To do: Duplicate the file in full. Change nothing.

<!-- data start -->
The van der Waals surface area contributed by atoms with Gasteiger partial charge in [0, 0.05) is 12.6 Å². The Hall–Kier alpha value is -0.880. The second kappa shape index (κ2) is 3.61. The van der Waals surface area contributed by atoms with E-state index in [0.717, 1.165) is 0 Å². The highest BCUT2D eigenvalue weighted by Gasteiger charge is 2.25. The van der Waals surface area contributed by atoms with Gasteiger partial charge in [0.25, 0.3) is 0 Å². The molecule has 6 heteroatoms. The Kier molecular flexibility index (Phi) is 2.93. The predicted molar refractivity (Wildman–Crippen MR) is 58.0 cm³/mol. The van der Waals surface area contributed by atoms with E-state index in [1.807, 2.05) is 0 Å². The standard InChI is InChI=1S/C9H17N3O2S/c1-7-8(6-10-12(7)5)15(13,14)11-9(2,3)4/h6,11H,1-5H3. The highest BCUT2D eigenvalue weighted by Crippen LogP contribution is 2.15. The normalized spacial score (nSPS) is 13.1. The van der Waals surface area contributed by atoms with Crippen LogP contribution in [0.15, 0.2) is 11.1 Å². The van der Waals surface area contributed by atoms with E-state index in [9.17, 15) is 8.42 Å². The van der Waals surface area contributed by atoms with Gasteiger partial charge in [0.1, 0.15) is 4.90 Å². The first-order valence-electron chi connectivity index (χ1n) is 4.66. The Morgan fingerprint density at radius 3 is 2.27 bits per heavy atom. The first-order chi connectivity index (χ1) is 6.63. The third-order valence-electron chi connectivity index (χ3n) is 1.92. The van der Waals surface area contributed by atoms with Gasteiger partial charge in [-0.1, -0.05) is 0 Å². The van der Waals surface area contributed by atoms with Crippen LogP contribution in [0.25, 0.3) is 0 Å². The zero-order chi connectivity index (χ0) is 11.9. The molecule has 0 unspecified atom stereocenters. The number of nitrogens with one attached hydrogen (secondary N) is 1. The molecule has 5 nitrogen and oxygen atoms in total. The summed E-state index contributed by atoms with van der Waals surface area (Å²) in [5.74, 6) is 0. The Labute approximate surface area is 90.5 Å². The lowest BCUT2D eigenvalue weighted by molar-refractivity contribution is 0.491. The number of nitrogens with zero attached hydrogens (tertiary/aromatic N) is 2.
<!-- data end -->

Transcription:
The van der Waals surface area contributed by atoms with Gasteiger partial charge in [0, 0.05) is 12.6 Å². The Hall–Kier alpha value is -0.880. The second kappa shape index (κ2) is 3.61. The van der Waals surface area contributed by atoms with E-state index in [0.717, 1.165) is 0 Å². The highest BCUT2D eigenvalue weighted by Gasteiger charge is 2.25. The van der Waals surface area contributed by atoms with Gasteiger partial charge in [0.25, 0.3) is 0 Å². The molecule has 6 heteroatoms. The Kier molecular flexibility index (Phi) is 2.93. The predicted molar refractivity (Wildman–Crippen MR) is 58.0 cm³/mol. The van der Waals surface area contributed by atoms with E-state index in [1.807, 2.05) is 0 Å². The standard InChI is InChI=1S/C9H17N3O2S/c1-7-8(6-10-12(7)5)15(13,14)11-9(2,3)4/h6,11H,1-5H3. The highest BCUT2D eigenvalue weighted by Crippen LogP contribution is 2.15. The normalized spacial score (nSPS) is 13.1. The van der Waals surface area contributed by atoms with Crippen LogP contribution in [0.15, 0.2) is 11.1 Å². The van der Waals surface area contributed by atoms with E-state index in [9.17, 15) is 8.42 Å². The van der Waals surface area contributed by atoms with Gasteiger partial charge in [0.1, 0.15) is 4.90 Å². The first-order valence-electron chi connectivity index (χ1n) is 4.66. The Morgan fingerprint density at radius 3 is 2.27 bits per heavy atom. The first-order chi connectivity index (χ1) is 6.63. The third-order valence-electron chi connectivity index (χ3n) is 1.92. The van der Waals surface area contributed by atoms with Gasteiger partial charge in [-0.1, -0.05) is 0 Å². The van der Waals surface area contributed by atoms with Crippen LogP contribution in [0.25, 0.3) is 0 Å². The zero-order chi connectivity index (χ0) is 11.9. The molecule has 0 unspecified atom stereocenters. The number of nitrogens with one attached hydrogen (secondary N) is 1. The molecule has 5 nitrogen and oxygen atoms in total. The summed E-state index contributed by atoms with van der Waals surface area (Å²) in [5.74, 6) is 0. The Labute approximate surface area is 90.5 Å². The lowest BCUT2D eigenvalue weighted by molar-refractivity contribution is 0.491. The number of nitrogens with zero attached hydrogens (tertiary/aromatic N) is 2.